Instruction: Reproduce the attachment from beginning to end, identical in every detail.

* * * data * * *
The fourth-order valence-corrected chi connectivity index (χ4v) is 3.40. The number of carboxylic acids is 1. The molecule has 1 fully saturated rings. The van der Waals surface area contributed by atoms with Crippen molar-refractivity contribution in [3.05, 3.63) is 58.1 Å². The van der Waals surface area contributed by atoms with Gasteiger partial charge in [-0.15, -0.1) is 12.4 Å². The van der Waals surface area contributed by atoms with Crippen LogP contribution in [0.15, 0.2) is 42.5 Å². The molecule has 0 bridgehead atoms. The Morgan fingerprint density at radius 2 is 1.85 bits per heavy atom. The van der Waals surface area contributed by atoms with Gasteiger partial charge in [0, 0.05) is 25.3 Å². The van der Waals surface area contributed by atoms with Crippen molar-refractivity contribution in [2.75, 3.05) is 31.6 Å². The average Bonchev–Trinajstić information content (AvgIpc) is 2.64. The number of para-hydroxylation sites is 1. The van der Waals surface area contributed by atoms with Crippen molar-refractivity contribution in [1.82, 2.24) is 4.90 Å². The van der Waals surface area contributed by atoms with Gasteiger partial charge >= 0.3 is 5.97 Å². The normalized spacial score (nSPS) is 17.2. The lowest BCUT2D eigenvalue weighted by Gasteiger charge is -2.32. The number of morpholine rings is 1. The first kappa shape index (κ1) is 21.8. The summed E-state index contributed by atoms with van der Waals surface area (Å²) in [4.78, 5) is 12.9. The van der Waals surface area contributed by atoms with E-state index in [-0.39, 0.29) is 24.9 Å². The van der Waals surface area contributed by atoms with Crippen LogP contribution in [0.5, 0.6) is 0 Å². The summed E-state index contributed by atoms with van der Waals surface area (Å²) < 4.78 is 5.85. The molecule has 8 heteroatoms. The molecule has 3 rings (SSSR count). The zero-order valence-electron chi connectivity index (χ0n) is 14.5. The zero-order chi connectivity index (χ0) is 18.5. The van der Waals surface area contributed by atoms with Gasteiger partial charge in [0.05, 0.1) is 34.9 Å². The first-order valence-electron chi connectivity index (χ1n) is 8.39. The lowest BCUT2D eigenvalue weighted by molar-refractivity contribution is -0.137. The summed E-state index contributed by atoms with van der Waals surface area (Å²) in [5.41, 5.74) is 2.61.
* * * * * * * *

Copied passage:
The fourth-order valence-corrected chi connectivity index (χ4v) is 3.40. The number of carboxylic acids is 1. The molecule has 1 fully saturated rings. The van der Waals surface area contributed by atoms with Crippen molar-refractivity contribution in [3.05, 3.63) is 58.1 Å². The van der Waals surface area contributed by atoms with Gasteiger partial charge in [-0.15, -0.1) is 12.4 Å². The van der Waals surface area contributed by atoms with Crippen LogP contribution in [0.15, 0.2) is 42.5 Å². The molecule has 0 bridgehead atoms. The Morgan fingerprint density at radius 2 is 1.85 bits per heavy atom. The van der Waals surface area contributed by atoms with Gasteiger partial charge in [0, 0.05) is 25.3 Å². The van der Waals surface area contributed by atoms with Crippen molar-refractivity contribution in [2.75, 3.05) is 31.6 Å². The average Bonchev–Trinajstić information content (AvgIpc) is 2.64. The number of para-hydroxylation sites is 1. The van der Waals surface area contributed by atoms with Crippen molar-refractivity contribution in [1.82, 2.24) is 4.90 Å². The van der Waals surface area contributed by atoms with Gasteiger partial charge >= 0.3 is 5.97 Å². The normalized spacial score (nSPS) is 17.2. The lowest BCUT2D eigenvalue weighted by Gasteiger charge is -2.32. The number of morpholine rings is 1. The first kappa shape index (κ1) is 21.8. The summed E-state index contributed by atoms with van der Waals surface area (Å²) in [4.78, 5) is 12.9. The van der Waals surface area contributed by atoms with E-state index in [-0.39, 0.29) is 24.9 Å². The van der Waals surface area contributed by atoms with Crippen LogP contribution in [0.5, 0.6) is 0 Å². The summed E-state index contributed by atoms with van der Waals surface area (Å²) < 4.78 is 5.85. The molecule has 8 heteroatoms. The molecule has 3 rings (SSSR count). The zero-order valence-electron chi connectivity index (χ0n) is 14.5. The zero-order chi connectivity index (χ0) is 18.5. The van der Waals surface area contributed by atoms with Gasteiger partial charge in [0.05, 0.1) is 34.9 Å². The first-order valence-electron chi connectivity index (χ1n) is 8.39. The lowest BCUT2D eigenvalue weighted by molar-refractivity contribution is -0.137. The summed E-state index contributed by atoms with van der Waals surface area (Å²) in [5.41, 5.74) is 2.61.